Whether cooking for the King or loyal customers at his Phnom Penh bistro, Armand Gerbié makes French food with flair. He tells Gregory Pellechi all about it, with photography by Conor Wall.
French –Khmer restaurateur Armand Gerbié’s is somewhat legendary in Phnom Penh. It seems everyone who is anyone in Cambodia has eaten at his bistro or, in the case of the Royal Family, had the man himself come to them to demonstrate his culinary expertise.
Armand’s classic menu – which includes steak, duck and baked Alaska – and unique personal touch have provided the solid foundations on which his Phnom Penh reputation has been built.
“I love it here. In daytime, I’m bored. I can’t wait to come here and meet the customers, have a joke with them, cook for them,” says the personable restaurateur, who has worked at both the Ritz Carlton and Hilton in Sydney, Australia. “They love it when the boss talks to them at the end with a digestive.”
Ever the willing host, Armand can be found in his restaurant six nights a week welcoming guests, chatting with regulars and providing a show-stopper dish that he is known for –Armand’s Tenderloin Rossini ( US$21).
Beef tenderloin is cooked to order in front of guests and served with a Fois Gras sauce alongside green beans and roasted potatoes. A toasted tomato topped with bread crumbs, garlic, parsley and olive oil is placed on the side.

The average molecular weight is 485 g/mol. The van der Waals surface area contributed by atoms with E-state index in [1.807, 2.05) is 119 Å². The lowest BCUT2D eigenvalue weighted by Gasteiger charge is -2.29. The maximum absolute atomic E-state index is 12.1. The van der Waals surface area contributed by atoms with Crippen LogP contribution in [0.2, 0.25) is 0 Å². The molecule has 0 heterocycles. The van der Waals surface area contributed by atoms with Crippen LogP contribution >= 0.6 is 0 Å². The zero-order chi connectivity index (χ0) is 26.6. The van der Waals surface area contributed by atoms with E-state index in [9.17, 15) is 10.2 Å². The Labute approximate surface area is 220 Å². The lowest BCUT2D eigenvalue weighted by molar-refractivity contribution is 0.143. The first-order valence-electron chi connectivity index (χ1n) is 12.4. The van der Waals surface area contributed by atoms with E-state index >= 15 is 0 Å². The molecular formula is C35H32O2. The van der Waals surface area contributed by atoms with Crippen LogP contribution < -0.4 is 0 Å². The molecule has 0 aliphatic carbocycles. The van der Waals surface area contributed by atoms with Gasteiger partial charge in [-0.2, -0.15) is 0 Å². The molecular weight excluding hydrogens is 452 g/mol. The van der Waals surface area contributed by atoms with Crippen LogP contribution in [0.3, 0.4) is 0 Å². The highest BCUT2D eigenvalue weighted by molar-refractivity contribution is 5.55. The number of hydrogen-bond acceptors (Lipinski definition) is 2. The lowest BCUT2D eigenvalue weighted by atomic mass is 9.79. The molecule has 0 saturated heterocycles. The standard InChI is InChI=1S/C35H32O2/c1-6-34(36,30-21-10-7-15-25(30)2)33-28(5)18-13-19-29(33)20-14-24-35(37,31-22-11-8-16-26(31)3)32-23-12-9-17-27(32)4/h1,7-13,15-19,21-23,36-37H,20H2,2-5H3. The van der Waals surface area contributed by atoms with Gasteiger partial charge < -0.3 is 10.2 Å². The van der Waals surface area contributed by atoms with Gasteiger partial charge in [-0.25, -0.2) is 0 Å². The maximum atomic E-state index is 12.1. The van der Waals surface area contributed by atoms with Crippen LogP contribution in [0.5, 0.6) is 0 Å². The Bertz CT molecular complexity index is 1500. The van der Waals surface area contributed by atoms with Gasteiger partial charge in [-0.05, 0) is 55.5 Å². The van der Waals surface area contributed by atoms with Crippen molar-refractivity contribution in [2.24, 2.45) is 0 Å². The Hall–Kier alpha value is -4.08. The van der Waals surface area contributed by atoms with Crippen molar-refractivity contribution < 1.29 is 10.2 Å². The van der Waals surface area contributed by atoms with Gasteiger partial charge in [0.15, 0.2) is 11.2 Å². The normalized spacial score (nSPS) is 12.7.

With the grace of a master artisan, Armand works before his guests splashing on cognac into a pan before setting it alight and frying the tenderloin in a blue glow. As the flames flicker out, Kampot pepper sauce is added to the pan and Fois Gras is folded in. The meat, ever centre stage, is cooked in the sauce, reaching perfection before being plated.
The show, described by Armand as an “old-fashioned French thing”, is performed countless times for patrons new and old and has drawn bookings from as far as Hong Kong, Singapore, Bangkok and Beijing.
King-Father Norodom Sihanouk even placed an order with Armand on his recent return from the Chinese capital and was treated to a three-course meal courtesy of the chef. The Royal Family dined on French onion soup made with Sauvignon Blanc, Tasmanian smoked salmon with capers, spring onion and bread and butter, and of course tenderloin.
But the popularity his bistro has not gone to Armand’s head. He has kept the restaurant in the same small venue since it opened. Kept compact, with only a few tables and room at the bar for patrons to have a chat over a glass of wine, the bistro on Street 108 is a world away from the chaotic main drags of Phnom Penh.
Busy each night and with good reason, it seems that the restaurants success is to continue – especially judging by the letters Armand has received from satisfied customers.
“They said it’s the best [steak] of their life. I don’t know what they’re eating but they said mine is the best,” he says.